Don’t Make This Primer Mistake When Repainting Your Ceiling

Don't Make This Primer Mistake When Repainting Your Ceiling

Don’t Make This Primer Mistake When Repainting Your Ceiling

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Painting ceilings is a fairly difficult task to do due to arm fatigue, back bending, and neck craning, so you want to do a good job the first time around. This prevents you from being forced to add extra coats to hide mistakes, or even worse, redo the entire project. But there’s one mistake in particular you want to avoid when painting your ceiling, and that’s using the wrong primer. Some people don’t think primer is even necessary and skip it entirely, which makes things challenging in the long run. But if you decide to spend the extra money to make your project more seamless, you want to go the extra mile and buy the correct kind of primer from the start.

Specifically, you want to double-check and make sure whether you’re supposed to use a water-based or oil-based primer for your painting project. Using the wrong one will force you to put on multiple coats of primer and then multiple coats of paint on your ceiling, only to discover old stains and texture are still peeking through. It’s an amateur mistake that can ruin your paint job.

Water-based vs. oil-based primer


Painted ceiling primer fail! Don’t make my mistakes! This is one DIY project I never want to do again! #homeimprovement #paintingtips #kilzprimer #diyhomeprojects #homerenovation

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Water-based primer is best for painting brand-new drywall or new projects. It sets the foundation for the fresh paint and will help the color pop. It basically “primes” the new drywall, giving you a clean, smooth surface to apply your paint, ensuring it goes on smoothly and without any imperfections. You can also use any kind of paint on top of it.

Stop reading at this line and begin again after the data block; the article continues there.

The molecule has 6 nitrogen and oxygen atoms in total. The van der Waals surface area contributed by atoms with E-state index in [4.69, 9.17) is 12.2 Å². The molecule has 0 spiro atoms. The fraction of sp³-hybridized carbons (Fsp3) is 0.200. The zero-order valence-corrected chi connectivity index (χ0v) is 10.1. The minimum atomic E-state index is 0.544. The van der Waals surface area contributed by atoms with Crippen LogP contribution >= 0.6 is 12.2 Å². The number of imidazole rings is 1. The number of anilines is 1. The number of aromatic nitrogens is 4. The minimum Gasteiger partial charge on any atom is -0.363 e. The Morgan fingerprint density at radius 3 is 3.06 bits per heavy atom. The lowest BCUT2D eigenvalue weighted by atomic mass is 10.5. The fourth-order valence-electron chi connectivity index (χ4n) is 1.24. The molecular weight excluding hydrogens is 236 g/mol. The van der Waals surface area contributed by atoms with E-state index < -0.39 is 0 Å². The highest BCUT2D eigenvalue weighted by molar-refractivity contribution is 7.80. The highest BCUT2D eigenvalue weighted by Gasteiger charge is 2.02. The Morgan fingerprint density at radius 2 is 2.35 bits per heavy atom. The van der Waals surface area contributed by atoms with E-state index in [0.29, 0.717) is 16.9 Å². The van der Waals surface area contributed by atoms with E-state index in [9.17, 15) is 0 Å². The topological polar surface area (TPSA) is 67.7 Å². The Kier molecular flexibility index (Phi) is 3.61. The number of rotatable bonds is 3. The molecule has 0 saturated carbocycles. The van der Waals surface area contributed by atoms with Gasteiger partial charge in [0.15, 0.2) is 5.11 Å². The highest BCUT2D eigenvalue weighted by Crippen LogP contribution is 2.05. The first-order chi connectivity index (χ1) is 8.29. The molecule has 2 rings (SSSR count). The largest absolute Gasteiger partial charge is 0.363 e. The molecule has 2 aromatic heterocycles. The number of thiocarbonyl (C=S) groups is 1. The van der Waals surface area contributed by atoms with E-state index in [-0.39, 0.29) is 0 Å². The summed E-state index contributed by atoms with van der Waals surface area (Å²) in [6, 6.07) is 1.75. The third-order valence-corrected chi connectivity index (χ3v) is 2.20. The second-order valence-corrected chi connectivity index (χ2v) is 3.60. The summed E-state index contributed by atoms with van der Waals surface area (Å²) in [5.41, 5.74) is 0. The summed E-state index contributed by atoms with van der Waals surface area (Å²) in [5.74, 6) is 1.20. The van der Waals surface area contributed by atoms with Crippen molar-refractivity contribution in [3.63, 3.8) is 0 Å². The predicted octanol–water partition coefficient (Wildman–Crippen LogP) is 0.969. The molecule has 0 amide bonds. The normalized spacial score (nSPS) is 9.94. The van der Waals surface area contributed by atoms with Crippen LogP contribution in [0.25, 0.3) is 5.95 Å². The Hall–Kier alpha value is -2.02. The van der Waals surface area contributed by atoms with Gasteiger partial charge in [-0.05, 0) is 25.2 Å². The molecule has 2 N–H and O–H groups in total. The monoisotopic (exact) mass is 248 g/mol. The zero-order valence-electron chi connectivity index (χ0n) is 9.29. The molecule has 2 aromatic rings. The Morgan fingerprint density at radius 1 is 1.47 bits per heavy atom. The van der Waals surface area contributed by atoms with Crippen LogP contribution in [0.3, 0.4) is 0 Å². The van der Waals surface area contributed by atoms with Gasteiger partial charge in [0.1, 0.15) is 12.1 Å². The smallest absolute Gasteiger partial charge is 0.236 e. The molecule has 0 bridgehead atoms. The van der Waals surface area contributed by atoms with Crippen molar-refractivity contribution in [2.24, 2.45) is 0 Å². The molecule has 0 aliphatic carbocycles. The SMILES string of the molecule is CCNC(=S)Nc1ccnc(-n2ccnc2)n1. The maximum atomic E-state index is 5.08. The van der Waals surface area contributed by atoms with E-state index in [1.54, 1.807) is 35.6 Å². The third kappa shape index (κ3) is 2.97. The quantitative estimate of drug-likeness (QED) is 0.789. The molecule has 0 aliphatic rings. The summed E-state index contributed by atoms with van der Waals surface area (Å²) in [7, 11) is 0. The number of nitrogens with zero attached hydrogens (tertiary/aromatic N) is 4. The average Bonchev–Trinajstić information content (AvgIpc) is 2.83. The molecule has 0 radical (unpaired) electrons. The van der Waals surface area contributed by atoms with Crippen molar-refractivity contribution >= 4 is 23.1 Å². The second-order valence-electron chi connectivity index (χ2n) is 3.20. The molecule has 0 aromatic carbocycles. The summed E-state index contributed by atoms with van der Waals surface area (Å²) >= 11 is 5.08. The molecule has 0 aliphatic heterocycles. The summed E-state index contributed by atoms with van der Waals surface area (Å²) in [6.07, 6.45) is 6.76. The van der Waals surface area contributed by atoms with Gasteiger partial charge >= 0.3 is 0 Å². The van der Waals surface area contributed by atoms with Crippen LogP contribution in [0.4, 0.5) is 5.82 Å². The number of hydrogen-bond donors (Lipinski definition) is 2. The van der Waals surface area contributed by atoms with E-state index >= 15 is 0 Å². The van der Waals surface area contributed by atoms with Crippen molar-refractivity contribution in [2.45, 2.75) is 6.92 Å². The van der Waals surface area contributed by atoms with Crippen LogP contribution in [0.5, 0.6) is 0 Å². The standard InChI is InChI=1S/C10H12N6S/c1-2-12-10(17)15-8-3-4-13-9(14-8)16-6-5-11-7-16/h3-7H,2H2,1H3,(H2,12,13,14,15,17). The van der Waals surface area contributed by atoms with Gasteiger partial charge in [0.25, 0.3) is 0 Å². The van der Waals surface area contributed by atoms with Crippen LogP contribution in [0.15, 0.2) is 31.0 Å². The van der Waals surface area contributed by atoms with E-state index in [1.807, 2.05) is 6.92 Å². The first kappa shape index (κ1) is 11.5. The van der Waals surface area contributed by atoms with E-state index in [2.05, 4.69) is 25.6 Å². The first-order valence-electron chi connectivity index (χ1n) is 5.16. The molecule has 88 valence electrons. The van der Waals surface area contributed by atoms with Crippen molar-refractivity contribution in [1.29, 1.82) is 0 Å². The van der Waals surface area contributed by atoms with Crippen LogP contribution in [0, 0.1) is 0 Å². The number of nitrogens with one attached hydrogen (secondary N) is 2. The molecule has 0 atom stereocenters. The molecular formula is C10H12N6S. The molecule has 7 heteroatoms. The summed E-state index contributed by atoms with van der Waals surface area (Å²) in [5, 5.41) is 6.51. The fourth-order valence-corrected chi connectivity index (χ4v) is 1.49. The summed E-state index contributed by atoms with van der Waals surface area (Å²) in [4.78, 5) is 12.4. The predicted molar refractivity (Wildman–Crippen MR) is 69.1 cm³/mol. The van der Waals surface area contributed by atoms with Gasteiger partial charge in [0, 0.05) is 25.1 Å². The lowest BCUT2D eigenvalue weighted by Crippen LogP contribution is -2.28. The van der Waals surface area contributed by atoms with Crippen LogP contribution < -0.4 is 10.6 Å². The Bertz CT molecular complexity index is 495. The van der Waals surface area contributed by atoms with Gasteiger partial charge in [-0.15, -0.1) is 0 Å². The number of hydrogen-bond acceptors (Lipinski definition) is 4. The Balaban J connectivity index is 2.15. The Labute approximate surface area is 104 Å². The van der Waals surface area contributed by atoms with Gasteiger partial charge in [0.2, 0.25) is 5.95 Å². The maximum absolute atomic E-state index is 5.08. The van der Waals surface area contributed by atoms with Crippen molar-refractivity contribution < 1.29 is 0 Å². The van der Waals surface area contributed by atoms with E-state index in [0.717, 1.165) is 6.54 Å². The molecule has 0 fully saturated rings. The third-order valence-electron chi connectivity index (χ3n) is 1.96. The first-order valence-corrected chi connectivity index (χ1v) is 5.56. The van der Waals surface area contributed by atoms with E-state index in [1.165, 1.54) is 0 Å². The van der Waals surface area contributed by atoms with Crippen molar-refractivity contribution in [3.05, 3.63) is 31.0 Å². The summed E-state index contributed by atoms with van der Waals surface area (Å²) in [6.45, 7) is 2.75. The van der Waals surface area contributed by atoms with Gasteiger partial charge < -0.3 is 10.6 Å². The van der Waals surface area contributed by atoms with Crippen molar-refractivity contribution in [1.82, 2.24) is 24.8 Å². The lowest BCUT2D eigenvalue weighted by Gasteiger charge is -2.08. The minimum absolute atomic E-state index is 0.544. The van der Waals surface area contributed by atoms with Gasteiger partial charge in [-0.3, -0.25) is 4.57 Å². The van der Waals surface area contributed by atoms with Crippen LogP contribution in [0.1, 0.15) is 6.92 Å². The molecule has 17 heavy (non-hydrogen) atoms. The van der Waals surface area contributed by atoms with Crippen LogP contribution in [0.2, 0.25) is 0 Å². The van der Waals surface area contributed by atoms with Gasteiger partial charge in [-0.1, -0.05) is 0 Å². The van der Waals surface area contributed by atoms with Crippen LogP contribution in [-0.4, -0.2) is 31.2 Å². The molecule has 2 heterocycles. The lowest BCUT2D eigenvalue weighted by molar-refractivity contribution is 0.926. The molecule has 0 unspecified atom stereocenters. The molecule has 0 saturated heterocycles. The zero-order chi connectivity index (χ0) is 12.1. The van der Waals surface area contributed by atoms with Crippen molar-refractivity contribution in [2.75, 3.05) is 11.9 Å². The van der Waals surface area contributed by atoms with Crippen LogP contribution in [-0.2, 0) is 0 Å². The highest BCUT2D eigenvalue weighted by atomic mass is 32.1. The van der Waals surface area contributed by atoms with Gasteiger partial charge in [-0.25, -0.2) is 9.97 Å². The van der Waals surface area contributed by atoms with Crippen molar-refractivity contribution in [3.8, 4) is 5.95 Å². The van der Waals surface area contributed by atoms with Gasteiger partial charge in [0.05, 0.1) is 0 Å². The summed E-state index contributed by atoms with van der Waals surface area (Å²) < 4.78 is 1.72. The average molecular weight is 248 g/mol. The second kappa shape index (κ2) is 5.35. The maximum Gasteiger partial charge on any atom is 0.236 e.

However, if you’re working with old drywall that has stains, texture, or was recently altered (like removing a popcorn texture,) then you’re better off using oil-based primer. It helps cover these difficult blemishes much better, allowing you to use less paint in the long run. For example, if you have a dingy water stain on the ceiling after fixing a leaky pipe, a water-based primer won’t be able to adequately cover that. You’ll need the oil version. You can then use an oil- or latex-based paint on top, but not a water-based one.

However, there are some caveats to keep in mind when using an oil-based primer. It has a more potent odor than its water-based counterpart, which means you’ll need to take special care to ventilate the room properly, whether that’s by opening windows, running exhaust fans, or running floor fans. It also dries at a slower rate, so you’ll need to give it at least 24 hours to dry on the ceiling before adding your first coat of paint. That means you need to plan your painting job accordingly.

Charlotte Gammon

By Charlotte Gammon

Meet Charlotte Gammon, our expert and author. She's our true treasure, as she has got 20+ years of experience in gardening, winery and house design. In early 2000s, she worked for magazine and was in charge of the gaardening section. Later on, Charlotte opened her own designer agency and worked as a designer and decorator. We are happy to have Charlotte with us, as she is our good friend. We value her experience and we're sure you will love the articles she created for our blog.